I would like to know what form of heating is being considered. There is no visible heating unit, though maybe the apparent air conditioner mounted on the tongue is double-duty? Depending on climate, an alternate heat source independent of power would be a good idea or even a necessity. An RMH is obviously not appropriate here, but there are efficient tiny wood stoves, and propane heaters that can keep a space from freezing if unoccupied for a while.
 
pollinator
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I really like the bedroom in the loft setup, which is what my 12x16' house has, but it looks like you've decided on one level.

I would hate having to fold my bed up every day, and I like having a separate bedroom that's my private space. So I'd try to have the living room end be a bedroom instead. Even when I lived in a normal house, I didn't really use the living room, though. Maybe that's important to you.

I'd shuffle the kitchen around to make it more of an L shaped one. I'd probably have a small, under counter fridge, as well.

I agree, more storage would be nice.
 
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Ditto on the under-counter refrigerator and cabinets above all counters.  Making the end wall where the TV is now indicated a full-height glass window or door will indeed not only make the place feel more spacious, but could facilitate future add-ons or a porch.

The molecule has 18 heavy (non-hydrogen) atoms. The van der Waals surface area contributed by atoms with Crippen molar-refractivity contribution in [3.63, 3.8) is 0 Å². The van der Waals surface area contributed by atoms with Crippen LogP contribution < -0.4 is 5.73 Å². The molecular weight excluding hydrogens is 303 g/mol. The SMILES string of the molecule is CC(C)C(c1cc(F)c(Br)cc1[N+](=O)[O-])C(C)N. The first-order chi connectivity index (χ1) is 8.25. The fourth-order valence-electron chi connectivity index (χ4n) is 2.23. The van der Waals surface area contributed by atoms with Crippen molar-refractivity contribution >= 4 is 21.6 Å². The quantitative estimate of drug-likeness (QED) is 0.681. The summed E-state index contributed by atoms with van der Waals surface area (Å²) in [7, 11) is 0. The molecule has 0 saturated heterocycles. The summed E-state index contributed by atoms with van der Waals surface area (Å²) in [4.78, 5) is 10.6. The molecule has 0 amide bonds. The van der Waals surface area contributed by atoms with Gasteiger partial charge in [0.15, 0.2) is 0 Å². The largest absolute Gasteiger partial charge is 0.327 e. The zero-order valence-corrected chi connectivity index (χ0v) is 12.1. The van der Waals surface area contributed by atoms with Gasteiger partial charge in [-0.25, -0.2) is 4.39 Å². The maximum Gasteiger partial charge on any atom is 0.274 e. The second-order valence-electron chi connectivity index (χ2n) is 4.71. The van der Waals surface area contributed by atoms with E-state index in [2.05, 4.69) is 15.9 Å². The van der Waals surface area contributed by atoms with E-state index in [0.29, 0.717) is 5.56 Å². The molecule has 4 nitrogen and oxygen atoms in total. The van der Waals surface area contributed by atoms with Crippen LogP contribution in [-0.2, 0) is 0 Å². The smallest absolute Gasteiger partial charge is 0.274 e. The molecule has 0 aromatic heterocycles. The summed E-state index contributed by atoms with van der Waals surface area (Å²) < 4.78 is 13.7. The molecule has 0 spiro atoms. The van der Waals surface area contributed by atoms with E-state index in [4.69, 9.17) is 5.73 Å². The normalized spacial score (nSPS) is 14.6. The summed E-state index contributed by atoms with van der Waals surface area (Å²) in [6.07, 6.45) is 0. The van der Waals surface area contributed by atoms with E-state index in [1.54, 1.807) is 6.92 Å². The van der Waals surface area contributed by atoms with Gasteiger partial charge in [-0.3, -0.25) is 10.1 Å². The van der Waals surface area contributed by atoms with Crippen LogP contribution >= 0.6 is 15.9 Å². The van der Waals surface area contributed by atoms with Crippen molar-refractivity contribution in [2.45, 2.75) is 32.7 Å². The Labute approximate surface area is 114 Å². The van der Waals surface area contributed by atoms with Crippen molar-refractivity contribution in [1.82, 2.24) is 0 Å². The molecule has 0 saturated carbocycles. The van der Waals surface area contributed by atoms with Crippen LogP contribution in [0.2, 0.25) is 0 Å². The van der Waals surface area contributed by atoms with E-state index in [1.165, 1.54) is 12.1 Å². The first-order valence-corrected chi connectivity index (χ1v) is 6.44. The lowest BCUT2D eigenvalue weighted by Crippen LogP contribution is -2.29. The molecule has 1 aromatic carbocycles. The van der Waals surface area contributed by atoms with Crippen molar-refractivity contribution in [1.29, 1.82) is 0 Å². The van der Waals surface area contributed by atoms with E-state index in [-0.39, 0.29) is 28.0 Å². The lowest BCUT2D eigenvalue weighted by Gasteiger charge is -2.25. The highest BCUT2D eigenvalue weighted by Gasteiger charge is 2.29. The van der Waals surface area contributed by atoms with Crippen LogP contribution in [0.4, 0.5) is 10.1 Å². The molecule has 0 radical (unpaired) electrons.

Make the closet doors full height.  A high deep shelf can be used for luggage, backpack, or a cooler - bulky items not used every day.  The flow of the whole space does feel nice to me.
 
Glenn Herbert
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Your minimalist creds would put my wife to shame Sounds like you have the right balance for you... probably nobody else would be happy with some of those decisions, but as long as you don't care about resale that doesn't matter.
 
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I also admire your minimimist ablities! I would need a place that size just for my books. I don't think a tiny house is in my immediate future!

I have a couple of thoughts about the bathroom. It would not be normal in the UK to have the washer/dryer (or any mains sockets) in there for electrical safety reasons. I guess this isn't a problem in the US though?
With such a big shower area, you could maybe have that area as the wet area with the basin as well in a real wetroom and keep the rest of the area as the utilty area. I gather you were fitting a composting toilet. If that doesn't fit in a wet area, you might not gain as much space as I was thinking.

I have a friend who lived in a tiny van. He has used the rear door area to hang a water heater. Roof windows really make a space feel more spacious as well.